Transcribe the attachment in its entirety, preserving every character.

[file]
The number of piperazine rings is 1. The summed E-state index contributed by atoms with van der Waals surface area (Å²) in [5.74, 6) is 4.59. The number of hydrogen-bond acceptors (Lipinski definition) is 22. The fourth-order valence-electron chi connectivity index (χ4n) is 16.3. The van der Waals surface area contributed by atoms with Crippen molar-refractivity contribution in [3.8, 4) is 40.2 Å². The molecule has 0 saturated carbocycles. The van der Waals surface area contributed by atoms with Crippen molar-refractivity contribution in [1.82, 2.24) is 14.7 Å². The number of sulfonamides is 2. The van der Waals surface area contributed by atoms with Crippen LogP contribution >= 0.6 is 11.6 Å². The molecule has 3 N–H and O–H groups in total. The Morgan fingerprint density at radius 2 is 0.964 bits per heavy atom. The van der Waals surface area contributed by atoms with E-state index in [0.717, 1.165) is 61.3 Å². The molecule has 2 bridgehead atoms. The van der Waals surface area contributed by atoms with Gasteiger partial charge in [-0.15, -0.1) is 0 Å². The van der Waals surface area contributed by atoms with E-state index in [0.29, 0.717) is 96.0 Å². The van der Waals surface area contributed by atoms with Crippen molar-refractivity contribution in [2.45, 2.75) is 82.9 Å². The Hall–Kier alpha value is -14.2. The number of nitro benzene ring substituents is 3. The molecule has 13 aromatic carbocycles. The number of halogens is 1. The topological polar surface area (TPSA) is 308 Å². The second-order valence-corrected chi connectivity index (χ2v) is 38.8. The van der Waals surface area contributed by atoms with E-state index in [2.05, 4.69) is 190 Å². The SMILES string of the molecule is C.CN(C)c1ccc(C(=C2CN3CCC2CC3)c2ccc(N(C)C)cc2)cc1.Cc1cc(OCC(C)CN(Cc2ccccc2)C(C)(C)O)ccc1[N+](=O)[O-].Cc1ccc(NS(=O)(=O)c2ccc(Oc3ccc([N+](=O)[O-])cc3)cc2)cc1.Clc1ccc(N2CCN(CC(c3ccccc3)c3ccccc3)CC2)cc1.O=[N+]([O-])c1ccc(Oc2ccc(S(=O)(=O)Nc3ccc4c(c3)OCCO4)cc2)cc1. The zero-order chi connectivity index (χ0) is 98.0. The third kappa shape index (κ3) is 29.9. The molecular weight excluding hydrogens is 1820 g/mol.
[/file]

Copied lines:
The number of piperazine rings is 1. The summed E-state index contributed by atoms with van der Waals surface area (Å²) in [5.74, 6) is 4.59. The number of hydrogen-bond acceptors (Lipinski definition) is 22. The fourth-order valence-electron chi connectivity index (χ4n) is 16.3. The van der Waals surface area contributed by atoms with Crippen molar-refractivity contribution in [3.8, 4) is 40.2 Å². The molecule has 0 saturated carbocycles. The van der Waals surface area contributed by atoms with Crippen molar-refractivity contribution in [1.82, 2.24) is 14.7 Å². The number of sulfonamides is 2. The van der Waals surface area contributed by atoms with Crippen LogP contribution >= 0.6 is 11.6 Å². The molecule has 3 N–H and O–H groups in total. The Morgan fingerprint density at radius 2 is 0.964 bits per heavy atom. The van der Waals surface area contributed by atoms with E-state index in [0.717, 1.165) is 61.3 Å². The molecule has 2 bridgehead atoms. The van der Waals surface area contributed by atoms with Gasteiger partial charge in [-0.15, -0.1) is 0 Å². The van der Waals surface area contributed by atoms with E-state index in [0.29, 0.717) is 96.0 Å². The van der Waals surface area contributed by atoms with Crippen molar-refractivity contribution in [2.45, 2.75) is 82.9 Å². The Hall–Kier alpha value is -14.2. The number of nitro benzene ring substituents is 3. The molecule has 13 aromatic carbocycles. The number of halogens is 1. The topological polar surface area (TPSA) is 308 Å². The second-order valence-corrected chi connectivity index (χ2v) is 38.8. The van der Waals surface area contributed by atoms with E-state index in [2.05, 4.69) is 190 Å². The SMILES string of the molecule is C.CN(C)c1ccc(C(=C2CN3CCC2CC3)c2ccc(N(C)C)cc2)cc1.Cc1cc(OCC(C)CN(Cc2ccccc2)C(C)(C)O)ccc1[N+](=O)[O-].Cc1ccc(NS(=O)(=O)c2ccc(Oc3ccc([N+](=O)[O-])cc3)cc2)cc1.Clc1ccc(N2CCN(CC(c3ccccc3)c3ccccc3)CC2)cc1.O=[N+]([O-])c1ccc(Oc2ccc(S(=O)(=O)Nc3ccc4c(c3)OCCO4)cc2)cc1. The zero-order chi connectivity index (χ0) is 98.0. The third kappa shape index (κ3) is 29.9. The molecular weight excluding hydrogens is 1820 g/mol.